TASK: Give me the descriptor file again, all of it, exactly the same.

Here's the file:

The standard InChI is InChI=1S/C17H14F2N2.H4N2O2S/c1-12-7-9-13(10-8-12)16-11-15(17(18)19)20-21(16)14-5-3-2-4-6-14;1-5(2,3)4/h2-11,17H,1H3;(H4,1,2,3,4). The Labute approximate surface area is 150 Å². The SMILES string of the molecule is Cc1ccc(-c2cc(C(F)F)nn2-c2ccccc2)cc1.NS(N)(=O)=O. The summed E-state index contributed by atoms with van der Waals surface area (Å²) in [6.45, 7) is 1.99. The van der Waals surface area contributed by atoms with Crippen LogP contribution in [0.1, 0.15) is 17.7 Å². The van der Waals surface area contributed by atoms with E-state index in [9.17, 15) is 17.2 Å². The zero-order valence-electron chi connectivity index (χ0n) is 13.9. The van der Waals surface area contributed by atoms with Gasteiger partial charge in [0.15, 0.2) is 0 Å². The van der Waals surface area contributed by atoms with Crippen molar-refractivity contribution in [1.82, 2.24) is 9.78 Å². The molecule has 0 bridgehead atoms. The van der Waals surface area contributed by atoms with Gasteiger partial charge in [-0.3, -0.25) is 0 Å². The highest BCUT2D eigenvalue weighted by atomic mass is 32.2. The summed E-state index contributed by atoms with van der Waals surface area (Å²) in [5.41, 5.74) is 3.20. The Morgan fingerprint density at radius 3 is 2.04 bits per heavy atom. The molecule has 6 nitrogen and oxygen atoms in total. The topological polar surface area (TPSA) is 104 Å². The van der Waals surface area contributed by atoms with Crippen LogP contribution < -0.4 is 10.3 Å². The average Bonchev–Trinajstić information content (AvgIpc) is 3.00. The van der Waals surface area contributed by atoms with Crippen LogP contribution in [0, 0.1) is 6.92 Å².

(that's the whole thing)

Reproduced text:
The standard InChI is InChI=1S/C17H14F2N2.H4N2O2S/c1-12-7-9-13(10-8-12)16-11-15(17(18)19)20-21(16)14-5-3-2-4-6-14;1-5(2,3)4/h2-11,17H,1H3;(H4,1,2,3,4). The Labute approximate surface area is 150 Å². The SMILES string of the molecule is Cc1ccc(-c2cc(C(F)F)nn2-c2ccccc2)cc1.NS(N)(=O)=O. The summed E-state index contributed by atoms with van der Waals surface area (Å²) in [6.45, 7) is 1.99. The van der Waals surface area contributed by atoms with Crippen LogP contribution in [0.1, 0.15) is 17.7 Å². The van der Waals surface area contributed by atoms with E-state index in [9.17, 15) is 17.2 Å². The zero-order valence-electron chi connectivity index (χ0n) is 13.9. The van der Waals surface area contributed by atoms with Gasteiger partial charge in [0.15, 0.2) is 0 Å². The van der Waals surface area contributed by atoms with Crippen molar-refractivity contribution in [1.82, 2.24) is 9.78 Å². The molecule has 0 bridgehead atoms. The van der Waals surface area contributed by atoms with Gasteiger partial charge in [-0.3, -0.25) is 0 Å². The highest BCUT2D eigenvalue weighted by atomic mass is 32.2. The summed E-state index contributed by atoms with van der Waals surface area (Å²) in [5.41, 5.74) is 3.20. The Morgan fingerprint density at radius 3 is 2.04 bits per heavy atom. The molecule has 6 nitrogen and oxygen atoms in total. The topological polar surface area (TPSA) is 104 Å². The van der Waals surface area contributed by atoms with Crippen LogP contribution < -0.4 is 10.3 Å². The average Bonchev–Trinajstić information content (AvgIpc) is 3.00. The van der Waals surface area contributed by atoms with Crippen LogP contribution in [0, 0.1) is 6.92 Å².